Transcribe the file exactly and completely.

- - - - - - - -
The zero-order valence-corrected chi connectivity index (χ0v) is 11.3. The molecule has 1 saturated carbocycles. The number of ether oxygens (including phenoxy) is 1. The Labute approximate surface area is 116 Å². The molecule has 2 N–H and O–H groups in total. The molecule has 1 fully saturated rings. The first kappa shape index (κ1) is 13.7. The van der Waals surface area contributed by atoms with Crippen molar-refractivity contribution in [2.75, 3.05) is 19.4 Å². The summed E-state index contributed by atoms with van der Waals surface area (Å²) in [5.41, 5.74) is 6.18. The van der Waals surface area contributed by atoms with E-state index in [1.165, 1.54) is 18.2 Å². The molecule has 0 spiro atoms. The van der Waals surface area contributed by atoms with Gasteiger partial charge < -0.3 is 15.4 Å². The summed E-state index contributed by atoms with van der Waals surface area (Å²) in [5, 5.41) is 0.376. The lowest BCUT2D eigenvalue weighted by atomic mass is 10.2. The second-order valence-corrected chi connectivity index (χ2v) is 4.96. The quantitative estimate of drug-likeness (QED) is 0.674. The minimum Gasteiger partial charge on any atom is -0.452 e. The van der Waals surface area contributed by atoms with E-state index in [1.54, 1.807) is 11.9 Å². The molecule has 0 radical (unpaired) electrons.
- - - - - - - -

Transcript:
The zero-order valence-corrected chi connectivity index (χ0v) is 11.3. The molecule has 1 saturated carbocycles. The number of ether oxygens (including phenoxy) is 1. The Labute approximate surface area is 116 Å². The molecule has 2 N–H and O–H groups in total. The molecule has 1 fully saturated rings. The first kappa shape index (κ1) is 13.7. The van der Waals surface area contributed by atoms with Crippen molar-refractivity contribution in [2.75, 3.05) is 19.4 Å². The summed E-state index contributed by atoms with van der Waals surface area (Å²) in [5.41, 5.74) is 6.18. The van der Waals surface area contributed by atoms with E-state index in [1.165, 1.54) is 18.2 Å². The molecule has 0 spiro atoms. The van der Waals surface area contributed by atoms with Gasteiger partial charge < -0.3 is 15.4 Å². The summed E-state index contributed by atoms with van der Waals surface area (Å²) in [5, 5.41) is 0.376. The lowest BCUT2D eigenvalue weighted by atomic mass is 10.2. The second-order valence-corrected chi connectivity index (χ2v) is 4.96. The quantitative estimate of drug-likeness (QED) is 0.674. The minimum Gasteiger partial charge on any atom is -0.452 e. The van der Waals surface area contributed by atoms with E-state index in [1.54, 1.807) is 11.9 Å². The molecule has 0 radical (unpaired) electrons.